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About the author:

Jerry Corley is a professional comedian with 25 years experience touring the globe. He was also a contributing writer to the Tonight Show with Jay Leno for 8 years. Currently, he is still touring and also teaching comedy classes in Los Angeles at the Stand Up Comedy Clinic.

That’s Why They Call it a Set Up!

by Jerry Corley, Founder of the Stand Up Comedy Clinic

I was watching a very talented comedian friend of mine perform some of her new material the other night. She performed a new joke she was particularly proud of and the result wasn’t what she expected. Yep, you guessed it—crickets! It’s the sound most comedians loathe, sometimes fear. The joke didn’t work.

She was frustrated and after her set she asked me if I knew why the joke didn’t work. I told her that she didn’t set it up properly, so the audience didn’t know what she was talking about. In this particular scenario, she was talking about how her father showed up to visit her wearing nothing but bubble wrap. So as he was walking you could hear, POP, POP, POP.

The idea of that happening is funny, but the audience couldn’t figure out why her Dad would show up to a visit wearing bubble wrap. It just seemed too absurd. I suggested to her that the audience needs more information. She said, “I’m not going to spoon feed them!” As comedians and humorists we walk a fine line. We know we need to keep it short in comedy (as Shakespeare said, “Brevity is the soul of wit”), while at the same time we must give the audience enough information so they understand where we are going. In other words we have to have a clear set up so we can really PUNCH IT. Johnny Carson, who was the king of late night for 30 years always made sure that the setups in his jokes were crystal clear, so when he got to the punch line the audience knew exactly what he was talking about. In the scenario above the girl’s Dad was a paranoid schizophrenic.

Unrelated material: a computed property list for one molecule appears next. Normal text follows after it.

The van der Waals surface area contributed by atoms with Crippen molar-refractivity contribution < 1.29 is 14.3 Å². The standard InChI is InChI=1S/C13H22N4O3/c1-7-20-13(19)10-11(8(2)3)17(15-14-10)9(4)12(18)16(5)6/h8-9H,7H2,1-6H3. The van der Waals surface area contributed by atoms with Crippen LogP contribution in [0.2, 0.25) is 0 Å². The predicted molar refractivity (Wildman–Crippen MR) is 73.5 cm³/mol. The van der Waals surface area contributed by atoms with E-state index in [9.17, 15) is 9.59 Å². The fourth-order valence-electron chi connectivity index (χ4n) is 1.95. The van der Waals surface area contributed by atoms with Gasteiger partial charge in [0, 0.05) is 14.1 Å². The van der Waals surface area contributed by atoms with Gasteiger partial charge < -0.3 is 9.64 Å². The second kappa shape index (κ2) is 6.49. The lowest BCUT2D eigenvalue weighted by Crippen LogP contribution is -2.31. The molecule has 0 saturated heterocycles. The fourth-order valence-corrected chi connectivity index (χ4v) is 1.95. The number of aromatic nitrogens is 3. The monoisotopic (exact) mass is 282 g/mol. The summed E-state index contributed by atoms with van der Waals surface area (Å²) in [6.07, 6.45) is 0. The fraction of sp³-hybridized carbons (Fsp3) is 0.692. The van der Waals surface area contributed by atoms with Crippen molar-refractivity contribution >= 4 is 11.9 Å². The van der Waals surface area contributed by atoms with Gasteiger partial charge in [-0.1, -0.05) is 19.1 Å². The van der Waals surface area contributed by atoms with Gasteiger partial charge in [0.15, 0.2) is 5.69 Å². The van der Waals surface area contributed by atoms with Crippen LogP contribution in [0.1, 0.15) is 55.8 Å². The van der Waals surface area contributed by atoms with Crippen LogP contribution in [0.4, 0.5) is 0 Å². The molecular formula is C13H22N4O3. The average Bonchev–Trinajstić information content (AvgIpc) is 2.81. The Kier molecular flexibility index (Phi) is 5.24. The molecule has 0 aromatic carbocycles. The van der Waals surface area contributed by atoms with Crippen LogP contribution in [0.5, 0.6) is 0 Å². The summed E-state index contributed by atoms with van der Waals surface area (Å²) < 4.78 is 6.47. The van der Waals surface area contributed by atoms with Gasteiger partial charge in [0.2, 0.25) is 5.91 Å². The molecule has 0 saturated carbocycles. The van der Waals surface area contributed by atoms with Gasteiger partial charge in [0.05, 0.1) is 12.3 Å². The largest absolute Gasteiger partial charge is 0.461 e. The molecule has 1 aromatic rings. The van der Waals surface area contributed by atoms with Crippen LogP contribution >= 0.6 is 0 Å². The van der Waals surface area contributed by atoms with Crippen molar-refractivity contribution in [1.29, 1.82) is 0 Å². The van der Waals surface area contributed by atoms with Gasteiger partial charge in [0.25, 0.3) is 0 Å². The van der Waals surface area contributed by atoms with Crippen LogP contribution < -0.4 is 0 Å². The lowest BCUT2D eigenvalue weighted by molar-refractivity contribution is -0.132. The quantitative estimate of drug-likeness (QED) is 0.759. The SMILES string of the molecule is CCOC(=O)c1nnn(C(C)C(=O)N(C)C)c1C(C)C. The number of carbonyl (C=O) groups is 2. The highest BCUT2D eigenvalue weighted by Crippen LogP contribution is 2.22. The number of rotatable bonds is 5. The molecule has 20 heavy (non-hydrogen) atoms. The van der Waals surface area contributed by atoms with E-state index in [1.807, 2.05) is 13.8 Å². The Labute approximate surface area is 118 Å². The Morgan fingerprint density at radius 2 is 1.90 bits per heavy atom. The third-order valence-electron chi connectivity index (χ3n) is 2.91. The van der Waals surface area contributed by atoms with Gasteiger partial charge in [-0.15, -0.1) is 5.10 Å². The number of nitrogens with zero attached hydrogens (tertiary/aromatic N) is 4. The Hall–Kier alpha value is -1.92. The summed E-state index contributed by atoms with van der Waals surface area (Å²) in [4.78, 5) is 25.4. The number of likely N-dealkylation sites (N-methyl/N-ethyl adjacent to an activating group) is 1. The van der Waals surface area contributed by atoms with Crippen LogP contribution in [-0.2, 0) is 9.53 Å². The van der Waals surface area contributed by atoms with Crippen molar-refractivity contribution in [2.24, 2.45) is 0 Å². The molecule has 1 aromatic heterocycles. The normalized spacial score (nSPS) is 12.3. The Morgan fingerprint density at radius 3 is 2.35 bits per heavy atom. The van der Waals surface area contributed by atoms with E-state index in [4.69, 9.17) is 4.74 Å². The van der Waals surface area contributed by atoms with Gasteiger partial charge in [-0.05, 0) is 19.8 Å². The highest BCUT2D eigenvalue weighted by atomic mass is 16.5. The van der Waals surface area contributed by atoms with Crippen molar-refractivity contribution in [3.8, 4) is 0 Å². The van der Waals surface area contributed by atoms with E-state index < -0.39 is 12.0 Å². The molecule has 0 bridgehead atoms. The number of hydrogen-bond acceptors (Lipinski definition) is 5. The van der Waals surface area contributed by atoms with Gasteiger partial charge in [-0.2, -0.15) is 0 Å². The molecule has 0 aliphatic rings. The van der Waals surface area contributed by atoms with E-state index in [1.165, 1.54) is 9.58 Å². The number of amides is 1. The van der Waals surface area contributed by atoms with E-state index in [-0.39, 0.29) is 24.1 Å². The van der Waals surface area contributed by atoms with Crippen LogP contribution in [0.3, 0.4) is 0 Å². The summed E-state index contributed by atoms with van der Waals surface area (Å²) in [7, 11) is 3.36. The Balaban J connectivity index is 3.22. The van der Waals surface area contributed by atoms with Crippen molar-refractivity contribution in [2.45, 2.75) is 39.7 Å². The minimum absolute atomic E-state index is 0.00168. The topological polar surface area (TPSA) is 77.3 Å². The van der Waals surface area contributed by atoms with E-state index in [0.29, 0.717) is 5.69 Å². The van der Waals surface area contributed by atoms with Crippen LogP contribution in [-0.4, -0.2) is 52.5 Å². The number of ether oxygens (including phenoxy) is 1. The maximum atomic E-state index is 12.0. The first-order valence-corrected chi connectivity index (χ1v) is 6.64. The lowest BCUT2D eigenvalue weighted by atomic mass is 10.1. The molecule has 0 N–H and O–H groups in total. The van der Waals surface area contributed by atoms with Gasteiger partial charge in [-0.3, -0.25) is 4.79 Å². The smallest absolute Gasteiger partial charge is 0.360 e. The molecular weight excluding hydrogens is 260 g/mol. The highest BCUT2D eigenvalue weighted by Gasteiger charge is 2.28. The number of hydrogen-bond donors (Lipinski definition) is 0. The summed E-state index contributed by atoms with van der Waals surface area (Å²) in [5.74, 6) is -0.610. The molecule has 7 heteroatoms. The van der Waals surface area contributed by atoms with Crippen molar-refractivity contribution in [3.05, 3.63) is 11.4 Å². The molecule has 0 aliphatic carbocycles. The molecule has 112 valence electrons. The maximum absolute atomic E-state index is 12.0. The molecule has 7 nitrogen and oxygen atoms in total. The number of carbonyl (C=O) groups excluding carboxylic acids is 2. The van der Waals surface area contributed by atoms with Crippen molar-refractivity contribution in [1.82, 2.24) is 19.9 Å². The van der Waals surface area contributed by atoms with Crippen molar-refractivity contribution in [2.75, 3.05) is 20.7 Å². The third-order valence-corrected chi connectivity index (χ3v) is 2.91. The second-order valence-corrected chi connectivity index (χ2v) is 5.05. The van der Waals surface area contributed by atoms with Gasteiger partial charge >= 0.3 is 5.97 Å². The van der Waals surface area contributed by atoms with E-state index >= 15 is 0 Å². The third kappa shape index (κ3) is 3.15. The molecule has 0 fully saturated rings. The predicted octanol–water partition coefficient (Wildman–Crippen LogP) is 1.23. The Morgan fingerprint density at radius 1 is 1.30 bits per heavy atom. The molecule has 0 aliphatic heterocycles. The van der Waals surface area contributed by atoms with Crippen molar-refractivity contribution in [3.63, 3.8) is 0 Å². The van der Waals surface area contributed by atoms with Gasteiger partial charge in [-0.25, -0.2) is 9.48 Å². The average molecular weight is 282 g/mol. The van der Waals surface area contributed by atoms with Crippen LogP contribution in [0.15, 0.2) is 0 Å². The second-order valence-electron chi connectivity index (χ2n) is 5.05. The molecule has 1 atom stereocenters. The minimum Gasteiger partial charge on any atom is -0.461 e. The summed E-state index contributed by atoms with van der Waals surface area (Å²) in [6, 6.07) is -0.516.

If she delivered a solid set up to the audience by saying something like, “My father is a paranoid schizophrenic. Whenever he visits me, I never know what to expect, sometimes he’ll show up as a pirate, sometimes as Sherlock Holmes. He must’ve run out of ideas cuz’ last week he just showed up wearing nothing but bubble wrap. Maybe he still thought it was in the pirate theme since bubble wrap is essential in shipping…He was literally walking up my steps going, POP, POP, POP.”

In other words, the audience needs to know WHAT you are talking about before you can expect the punch line to connect with them. A friend of mine put it in a very succinct analogy, he said it’s like you have a hundred piece puzzle of a sailboat and you only put down the pieces that show the sky. There’s no way your audience is going to be able to tell it’s a sailboat because you didn’t show us enough pieces. It’s better to over do the set up and then cut back than to not give the audience enough information to make sense of it in the first place.

A good way to help yourself to make sure you’re giving the audience what they need is to do the “in a nutshell” test. Simply ask yourself, “In a nutshell, what am I trying to say?” This will get your head out of the story or the joke and help you to just say what it is you want to say and that’s when you can punch it!